Meat

The Best Roast Is One You Cook for 24 Hours

For the most tender, flavorful beef roast you’ve ever eaten, cook it in a hot-water bath all day and night.
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Published Jan. 17, 2023.

We’ve had great success transforming an inexpensive beef roast into something beautifully juicy and tender by slow-roasting the meat for as long as possible: starting it in a 225-degree oven for about 2 hours and then shutting off the oven and letting it slowly climb to a final temp of 130 degrees, which takes about 30 minutes more in the fading heat. 

But there’s a way to make this roast—or, in fact, any beef roast—enormously more tender and tasty: Use sous vide to bring it to about 130 degrees and let it remain at that temperature for 24 hours. The meat develops a unique buttery texture and incredible savor unlike anything you’ve ever experienced from your oven. 

What Does Sous Vide Cooking Do to Meat?

There are certain chemical reactions that happen at high temperatures—the Maillard reaction gets a lot of attention—but there are also other reactions that happen at lower temperatures, over a longer period of time.

Those reactions are typically catalyzed by enzymes. These bioactive proteins, naturally present in meat, are highly sensitive to heat. As the temperature rises into the 130s, they start to degrade and become inactive. But their activity is highest just below the temperature that kills them.

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The crucial enzymes in beef, calpains and cathepsins, break down tough muscle protein and connective tissue strands into smaller snippets. The enzymes can make a difference in just a few hours, as we saw in our slow-roasted beef recipe. But the longer they work, the greater their effect, so a dramatic extension of that time also leads to a dramatic increase in tenderness. For most other cuts of beef, and other meats, 24 hours produces too much tenderness—we generally like our steaks with a bit of chew—so a few hours of sous vide cooking enhances texture just enough.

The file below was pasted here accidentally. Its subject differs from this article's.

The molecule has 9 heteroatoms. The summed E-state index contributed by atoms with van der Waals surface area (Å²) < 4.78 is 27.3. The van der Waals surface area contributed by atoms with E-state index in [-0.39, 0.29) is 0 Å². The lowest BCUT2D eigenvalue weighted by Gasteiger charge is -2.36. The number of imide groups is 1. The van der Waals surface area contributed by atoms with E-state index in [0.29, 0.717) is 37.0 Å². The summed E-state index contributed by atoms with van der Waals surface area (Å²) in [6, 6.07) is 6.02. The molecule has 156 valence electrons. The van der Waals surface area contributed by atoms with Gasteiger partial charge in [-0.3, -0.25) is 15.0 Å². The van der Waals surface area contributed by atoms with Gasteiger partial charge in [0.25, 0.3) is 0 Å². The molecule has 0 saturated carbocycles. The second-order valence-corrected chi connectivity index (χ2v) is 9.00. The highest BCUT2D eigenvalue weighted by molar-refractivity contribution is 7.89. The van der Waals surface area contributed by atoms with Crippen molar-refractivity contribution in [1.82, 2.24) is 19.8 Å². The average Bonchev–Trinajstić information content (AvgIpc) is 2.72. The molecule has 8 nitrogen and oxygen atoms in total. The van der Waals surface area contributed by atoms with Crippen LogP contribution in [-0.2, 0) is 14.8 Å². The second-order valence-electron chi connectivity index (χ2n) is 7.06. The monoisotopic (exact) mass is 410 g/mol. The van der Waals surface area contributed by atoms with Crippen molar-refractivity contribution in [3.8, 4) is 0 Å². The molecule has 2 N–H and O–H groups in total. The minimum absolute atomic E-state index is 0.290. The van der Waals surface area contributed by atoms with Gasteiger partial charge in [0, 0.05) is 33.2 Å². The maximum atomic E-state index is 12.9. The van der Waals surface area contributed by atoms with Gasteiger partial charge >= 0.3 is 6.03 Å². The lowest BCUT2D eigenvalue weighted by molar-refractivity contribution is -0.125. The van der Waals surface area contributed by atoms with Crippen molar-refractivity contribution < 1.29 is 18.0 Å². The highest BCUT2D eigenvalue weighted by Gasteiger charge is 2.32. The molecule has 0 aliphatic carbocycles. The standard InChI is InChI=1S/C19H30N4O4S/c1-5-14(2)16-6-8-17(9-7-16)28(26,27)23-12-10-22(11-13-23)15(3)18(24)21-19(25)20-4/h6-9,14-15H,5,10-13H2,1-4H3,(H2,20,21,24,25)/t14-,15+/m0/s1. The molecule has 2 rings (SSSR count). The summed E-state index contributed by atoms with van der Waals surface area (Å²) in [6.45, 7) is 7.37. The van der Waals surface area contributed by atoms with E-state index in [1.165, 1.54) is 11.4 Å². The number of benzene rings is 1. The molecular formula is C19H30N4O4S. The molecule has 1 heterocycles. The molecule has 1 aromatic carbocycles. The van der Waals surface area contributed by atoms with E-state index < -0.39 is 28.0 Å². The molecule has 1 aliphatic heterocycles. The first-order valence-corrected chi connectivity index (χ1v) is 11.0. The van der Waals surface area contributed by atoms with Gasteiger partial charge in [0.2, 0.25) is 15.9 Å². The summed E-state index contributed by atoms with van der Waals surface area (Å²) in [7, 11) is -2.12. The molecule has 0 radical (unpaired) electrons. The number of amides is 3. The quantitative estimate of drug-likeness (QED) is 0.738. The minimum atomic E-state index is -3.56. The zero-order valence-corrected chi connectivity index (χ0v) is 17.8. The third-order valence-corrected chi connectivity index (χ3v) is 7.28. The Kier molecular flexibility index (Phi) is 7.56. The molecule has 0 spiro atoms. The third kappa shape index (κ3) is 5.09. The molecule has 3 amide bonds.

Enzymatic activity also significantly enhances flavor. The breakdown of proteins generates a host of flavorful smaller molecules, including savory glutamate and other amino acids that make the roast taste deeply meaty; these continue to accumulate as long as the enzymes are active.

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(Incidentally, these are the same reactions that happen over the course of weeks when beef is dry-aged, giving rise to its glorious intensity of flavor. But the controlled temperature of sous vide increases the enzyme activity enough to allow the same effect in hours instead.)

Other reactions take place as well: Fats release grassy, buttery volatile compounds that intensify the flavor, some of which also participate in browning reactions when the meat is seared in the final step of cooking.

And, because the beef is sealed off from the outside air, all of these flavorful new compounds stay in the roast, rather than evaporating as they do in the oven.

The next time you set out to cook a beef roast, consider cooking it sous vide through the day and night. You won’t regret it. 

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